Mennonites do what they do not for recognition or for public accolades but to serve their fellow man in the name of God. They approach life with an attitude of humility and thanks. This is the Mennonite way.
Lora Whaley of Pine Bluff is a single mother of two whose life’s trajectory intersected with those of a group of Arkansas Mennonites thanks to a very large tree that came crashing into the roof of Whaley’s house one August day last year and left a massive hole through which copious amounts of rain fell just a day later from the remnants of Hurricane Isaac that swept north from the Louisiana coast.
“In the Bible there is the story of the traveler who fell in with robbers who left him beaten and penniless on the side of the road,” said Jeff Miller, a Mennonite from southwest Arkansas. “It was the Samaritan who stopped and helped the traveler. This is one of the ways that we look at what we do when coming to the aid of people who have suffered destruction from natural disasters.”
Miller is the coordinator for the Rapid Response Team of Southern Arkansas, which is part of the Christian Aid Ministries Disaster Response Services based in Berlin, Ohio.
“When people have suffered from a natural disaster and their material possessions are damaged or destroyed they are more responsive than they might otherwise be to hearing our message,” Miller said. “We try to portray the love of God through our actions.”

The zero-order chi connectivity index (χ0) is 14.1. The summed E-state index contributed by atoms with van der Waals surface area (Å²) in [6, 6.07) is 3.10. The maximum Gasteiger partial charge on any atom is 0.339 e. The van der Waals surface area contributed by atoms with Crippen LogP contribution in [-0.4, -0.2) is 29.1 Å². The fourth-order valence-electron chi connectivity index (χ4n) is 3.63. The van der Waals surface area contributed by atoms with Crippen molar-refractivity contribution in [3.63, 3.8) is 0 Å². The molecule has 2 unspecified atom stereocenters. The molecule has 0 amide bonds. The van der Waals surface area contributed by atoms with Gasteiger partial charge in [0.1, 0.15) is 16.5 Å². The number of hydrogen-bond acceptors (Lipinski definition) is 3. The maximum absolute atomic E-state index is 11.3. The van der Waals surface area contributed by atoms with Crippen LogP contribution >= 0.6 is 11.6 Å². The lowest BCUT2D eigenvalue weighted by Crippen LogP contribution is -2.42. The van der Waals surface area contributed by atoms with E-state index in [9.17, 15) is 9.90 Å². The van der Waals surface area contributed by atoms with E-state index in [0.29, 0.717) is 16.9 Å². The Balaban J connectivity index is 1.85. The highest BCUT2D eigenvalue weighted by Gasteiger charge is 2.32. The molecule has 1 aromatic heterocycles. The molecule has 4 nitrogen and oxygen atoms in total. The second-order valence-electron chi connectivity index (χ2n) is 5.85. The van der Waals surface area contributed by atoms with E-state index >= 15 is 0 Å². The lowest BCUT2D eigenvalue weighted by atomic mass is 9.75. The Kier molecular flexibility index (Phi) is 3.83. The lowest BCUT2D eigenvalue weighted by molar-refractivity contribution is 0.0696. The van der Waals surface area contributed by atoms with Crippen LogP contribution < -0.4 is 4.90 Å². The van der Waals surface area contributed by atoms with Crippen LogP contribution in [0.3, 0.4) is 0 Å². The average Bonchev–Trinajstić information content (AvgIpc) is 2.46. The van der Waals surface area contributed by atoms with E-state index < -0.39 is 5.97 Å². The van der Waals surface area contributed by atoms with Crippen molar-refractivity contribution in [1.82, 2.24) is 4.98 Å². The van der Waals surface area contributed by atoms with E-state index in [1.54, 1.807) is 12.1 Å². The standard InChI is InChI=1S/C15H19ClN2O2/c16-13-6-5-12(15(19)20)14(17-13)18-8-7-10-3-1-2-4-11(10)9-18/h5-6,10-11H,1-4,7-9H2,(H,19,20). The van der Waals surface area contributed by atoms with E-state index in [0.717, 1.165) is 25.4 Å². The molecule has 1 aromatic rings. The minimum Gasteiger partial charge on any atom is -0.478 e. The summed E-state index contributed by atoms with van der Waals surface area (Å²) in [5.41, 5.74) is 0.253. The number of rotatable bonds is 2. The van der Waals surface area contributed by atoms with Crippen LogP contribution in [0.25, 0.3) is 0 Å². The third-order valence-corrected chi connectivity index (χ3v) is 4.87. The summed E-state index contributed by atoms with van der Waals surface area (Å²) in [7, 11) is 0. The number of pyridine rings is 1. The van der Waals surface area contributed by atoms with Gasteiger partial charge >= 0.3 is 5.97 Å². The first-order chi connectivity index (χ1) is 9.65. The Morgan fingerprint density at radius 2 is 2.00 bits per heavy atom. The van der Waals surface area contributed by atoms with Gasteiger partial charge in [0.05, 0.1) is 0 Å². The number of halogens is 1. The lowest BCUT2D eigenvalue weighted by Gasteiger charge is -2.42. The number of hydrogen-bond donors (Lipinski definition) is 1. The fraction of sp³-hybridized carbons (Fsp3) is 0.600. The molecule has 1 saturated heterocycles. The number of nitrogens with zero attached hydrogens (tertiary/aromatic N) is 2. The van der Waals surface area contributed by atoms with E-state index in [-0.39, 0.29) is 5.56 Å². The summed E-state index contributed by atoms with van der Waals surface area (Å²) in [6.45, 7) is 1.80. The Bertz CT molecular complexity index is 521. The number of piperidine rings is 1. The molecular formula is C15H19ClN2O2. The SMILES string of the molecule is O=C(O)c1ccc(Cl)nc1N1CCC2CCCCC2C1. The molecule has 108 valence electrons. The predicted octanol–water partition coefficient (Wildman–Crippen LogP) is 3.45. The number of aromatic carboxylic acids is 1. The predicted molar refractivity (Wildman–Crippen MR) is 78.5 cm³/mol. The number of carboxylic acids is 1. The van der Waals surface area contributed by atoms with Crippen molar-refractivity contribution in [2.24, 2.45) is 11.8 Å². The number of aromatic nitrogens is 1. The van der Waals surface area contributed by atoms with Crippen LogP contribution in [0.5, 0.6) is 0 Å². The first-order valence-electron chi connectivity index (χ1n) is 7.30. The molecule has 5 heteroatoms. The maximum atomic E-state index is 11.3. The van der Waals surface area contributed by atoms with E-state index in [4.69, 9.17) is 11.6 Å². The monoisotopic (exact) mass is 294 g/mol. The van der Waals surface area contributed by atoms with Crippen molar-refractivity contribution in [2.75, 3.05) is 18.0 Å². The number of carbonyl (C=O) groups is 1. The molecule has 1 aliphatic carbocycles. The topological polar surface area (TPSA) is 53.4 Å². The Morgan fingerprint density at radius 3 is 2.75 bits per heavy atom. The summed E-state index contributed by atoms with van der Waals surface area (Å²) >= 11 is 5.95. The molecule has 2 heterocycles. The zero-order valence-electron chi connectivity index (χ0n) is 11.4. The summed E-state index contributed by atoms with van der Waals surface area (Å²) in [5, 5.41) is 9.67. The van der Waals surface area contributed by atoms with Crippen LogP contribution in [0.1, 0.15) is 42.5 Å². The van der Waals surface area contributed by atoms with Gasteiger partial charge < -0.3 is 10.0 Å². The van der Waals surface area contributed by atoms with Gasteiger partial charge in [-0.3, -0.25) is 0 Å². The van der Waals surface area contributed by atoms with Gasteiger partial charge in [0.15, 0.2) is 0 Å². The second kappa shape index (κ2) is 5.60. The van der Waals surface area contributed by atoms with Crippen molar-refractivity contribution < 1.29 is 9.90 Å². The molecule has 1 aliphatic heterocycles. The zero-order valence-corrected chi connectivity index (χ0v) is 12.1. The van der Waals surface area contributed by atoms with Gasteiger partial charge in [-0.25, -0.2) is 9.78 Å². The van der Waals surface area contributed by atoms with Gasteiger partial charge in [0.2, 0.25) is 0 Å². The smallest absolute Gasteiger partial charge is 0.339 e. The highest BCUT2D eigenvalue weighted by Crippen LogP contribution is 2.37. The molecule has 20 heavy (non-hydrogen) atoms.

Mennonites are adherents of the Anabaptist faith, which traces its origins back to the Radical Reformation in 16th century Europe.
A passage of scripture from the book of Galations instructs the relief work that these Mennonites do.
“Bear ye one another’s burdens, and so fulfill the law of Christ,” reads Galations 6:2.
Miller said that it was an early September call from Karen Quarles of the Jefferson County Office of Emergency Management that first alerted his organization to Whaley’s predicament.
“We got a call from Ms. Whaley who told us the situation with her house,” Quarles said. “The tree was from her neighbor’s yard and their insurance wouldn’t pay. Ms. Whaley did not have her own insurance so she called us looking for help.”
Quarles said that funding issues normally preclude assistance of the type needed by Whatley.
“When this house was damaged Karen found out about me and got in contact with me,” Miller said. “Three of us came up to Pine Bluff to assess the situation in September. We saw the condition of the house and assessed that the owner was near the poverty level. Bottom line, she needed help. We cleaned it up and put a tarp on it.”
Miller said the following months included a great deal of discussion on how funding could be found for the project.
“Willie Smith, one of our disaster response coordinators, came up with the idea of appealing to the 15 Anabaptist Churches in Arkansas for help,” Miller said. “We decided that the project would cost $10,000 and the churches came up with it. It may be as much as $15,000 with an increase in the price of materials but we may be able to stick with the lower amount.”
Miller said that he found the ideal crew leader in Dennis Miller of Belleville, Ark., not far from Russellville.
“When the tornadoes went through Atkins, Jerusalem and Damascus several years ago we saw what Dennis could do,” Miller said. “He is capable of managing the people and of doing the work. Over the last three weeks we got everything ready.”
Miller said that capable workers from throughout the state answered the call for help.